mechanize.urlretrieve() functions are
thread safe. However, mechanize browser instances are not thread safe. If
you want to use a mechanize Browser instance in multiple threads, clone it,
using copy.copy(browser_object) method. The clone will share the same,
thread safe cookie jar, and have the same settings/handlers as the original,
but all other state is not shared, making the clone safe to use in a different
Using custom CA certificates¶
mechanize supports the same mechanism for using custom CA certificates as
python >= 2.7.9. To change the certificates a mechanize browser instance uses,
mechanize.Browser.set_ca_data() method on it.
Hints for debugging programs that use mechanize.
Sometimes, a server wants particular HTTP headers set to the values it expects.
For example, the User-Agent header may need to be set
mechanize.Browser.set_header()) to a value like that of a popular
Check that the browser is able to do manually what you’re trying to achieve programmatically. Make sure that what you do manually is exactly the same as what you’re trying to do from Python – you may simply be hitting a server bug that only gets revealed if you view pages in a particular order, for example.
Try comparing the headers and data that your program sends with those that a browser sends. Often this will give you the clue you need. You can use the developer tools in any browser to see exactly what the browser sends and receives.
If nothing is obviously wrong with the requests your program is sending and you’re out of ideas, you can reliably locate the problem by copying the headers that a browser sends, and then changing headers until your program stops working again. Temporarily switch to explicitly sending individual HTTP headers (by calling .add_header(), or by using httplib directly). Start by sending exactly the headers that Firefox or Chrome send. You may need to make sure that a valid session ID is sent – the one you got from your browser may no longer be valid. If that works, you can begin the tedious process of changing your headers and data until they match what your original code was sending. You should end up with a minimal set of changes. If you think that reveals a bug in mechanize, please report it.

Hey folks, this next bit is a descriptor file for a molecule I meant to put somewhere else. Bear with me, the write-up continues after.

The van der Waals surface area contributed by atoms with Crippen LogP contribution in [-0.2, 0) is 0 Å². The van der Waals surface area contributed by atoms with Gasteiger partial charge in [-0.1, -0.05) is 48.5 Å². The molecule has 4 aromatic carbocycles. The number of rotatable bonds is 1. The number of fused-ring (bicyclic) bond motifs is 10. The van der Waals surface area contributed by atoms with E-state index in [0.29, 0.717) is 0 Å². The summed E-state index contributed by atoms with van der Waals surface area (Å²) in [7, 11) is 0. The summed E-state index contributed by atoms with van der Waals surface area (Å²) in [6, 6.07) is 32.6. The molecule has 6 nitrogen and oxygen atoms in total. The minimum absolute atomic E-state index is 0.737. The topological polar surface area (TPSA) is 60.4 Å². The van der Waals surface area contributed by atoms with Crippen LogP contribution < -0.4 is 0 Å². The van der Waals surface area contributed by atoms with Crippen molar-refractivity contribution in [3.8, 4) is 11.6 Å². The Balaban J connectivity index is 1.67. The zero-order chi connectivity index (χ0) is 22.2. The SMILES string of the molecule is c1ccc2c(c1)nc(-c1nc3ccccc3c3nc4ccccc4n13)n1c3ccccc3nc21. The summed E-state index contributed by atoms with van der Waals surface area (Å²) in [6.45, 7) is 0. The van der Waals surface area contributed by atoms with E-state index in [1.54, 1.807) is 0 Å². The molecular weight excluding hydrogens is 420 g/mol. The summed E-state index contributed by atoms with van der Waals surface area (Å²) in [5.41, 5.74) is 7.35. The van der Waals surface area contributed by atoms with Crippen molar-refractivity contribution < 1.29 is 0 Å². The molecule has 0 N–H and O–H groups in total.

To enable logging to stdout:
import sys, logging logger = logging.getLogger("mechanize") logger.addHandler(logging.StreamHandler(sys.stdout)) logger.setLevel(logging.DEBUG)
You can reduce the amount of information shown by setting the level to logging.INFO instead of logging.DEBUG, or by only enabling logging for one of the following logger names instead of “mechanize”:
- “mechanize”: Everything.
- “mechanize.cookies”: Why particular cookies are accepted or rejected and why they are or are not returned. Requires logging enabled at the DEBUG level.
- “mechanize.http_responses”: HTTP response body data.
- “mechanize.http_redirects”: HTTP redirect information.
An example showing how to enable printing of HTTP headers to stdout, logging of HTTP response bodies, and logging of information about redirections:
import sys, logging import mechanize logger = logging.getLogger("mechanize") logger.addHandler(logging.StreamHandler(sys.stdout)) logger.setLevel(logging.DEBUG) browser = mechanize.Browser() browser.set_debug_http(True) browser.set_debug_responses(True) browser.set_debug_redirects(True) response = browser.open("http://python.org/")
Alternatively, you can examine request and response objects to see what’s going on. Note that requests may involve “sub-requests” in cases such as redirection, in which case you will not see everything that’s going on just by examining the original request and final response.